The Otago Peninsula is a long finger of land, running 20km alongside Otago Harbour. It is hilly and rugged, and is home to some magnificent marine life and birdlife. (Click on map to enlarge.)
Taiaroa Head forms the headland at the end of the Otago Peninsula, overlooking the mouth of the Otago Harbour. The Royal Albatross Centre, seen above, is one of the ecotourism businesses operating on the peninsula.
The lighthouse was first lit in 1865, and was manned by a lighthouse keeper until 1921, when a signalman took over. In 1989 it became automated, and today still flashes over Otago Peninsula making entry to the harbour safer for incoming vessels.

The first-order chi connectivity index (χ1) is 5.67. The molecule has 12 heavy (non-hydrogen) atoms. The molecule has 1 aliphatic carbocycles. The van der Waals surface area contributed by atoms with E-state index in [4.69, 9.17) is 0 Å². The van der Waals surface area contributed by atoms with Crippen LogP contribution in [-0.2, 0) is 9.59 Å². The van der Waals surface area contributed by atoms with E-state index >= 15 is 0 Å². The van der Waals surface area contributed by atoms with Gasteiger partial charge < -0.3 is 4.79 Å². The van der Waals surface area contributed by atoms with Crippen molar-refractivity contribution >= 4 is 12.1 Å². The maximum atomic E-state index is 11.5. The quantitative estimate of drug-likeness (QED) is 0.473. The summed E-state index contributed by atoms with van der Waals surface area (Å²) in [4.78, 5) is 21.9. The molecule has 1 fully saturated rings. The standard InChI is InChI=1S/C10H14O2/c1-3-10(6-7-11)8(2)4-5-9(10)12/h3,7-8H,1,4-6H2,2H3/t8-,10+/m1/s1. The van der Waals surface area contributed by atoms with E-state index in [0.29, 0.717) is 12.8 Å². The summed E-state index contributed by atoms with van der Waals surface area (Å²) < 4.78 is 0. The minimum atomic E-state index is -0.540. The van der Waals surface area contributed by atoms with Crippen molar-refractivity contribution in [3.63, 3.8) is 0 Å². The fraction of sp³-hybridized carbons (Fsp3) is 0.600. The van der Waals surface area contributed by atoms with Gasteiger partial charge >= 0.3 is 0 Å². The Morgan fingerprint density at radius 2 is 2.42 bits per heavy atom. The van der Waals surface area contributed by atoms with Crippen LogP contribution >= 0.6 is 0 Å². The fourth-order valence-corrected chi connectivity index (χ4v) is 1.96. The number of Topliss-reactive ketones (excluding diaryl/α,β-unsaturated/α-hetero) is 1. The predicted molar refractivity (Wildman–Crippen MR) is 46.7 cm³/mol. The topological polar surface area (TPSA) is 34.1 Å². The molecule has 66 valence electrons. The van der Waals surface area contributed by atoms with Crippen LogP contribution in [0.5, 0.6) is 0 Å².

On the eastern side of the Otago Peninsula (away from the harbour) is the 230 hectare Okia Reserve. One of the many walking tracks on the Otago Peninsula is the track to Victory Beach, in Wickliffe Bay. It is a short but fascinating walk that gives some insights into the history of the area.
The two pyramids are basalt formations, formed about 16 million years ago during the first eruptive stage of the volcano on which Dunedin is built.
The ship SS Victory ran aground at the southern end of the beach in 1861.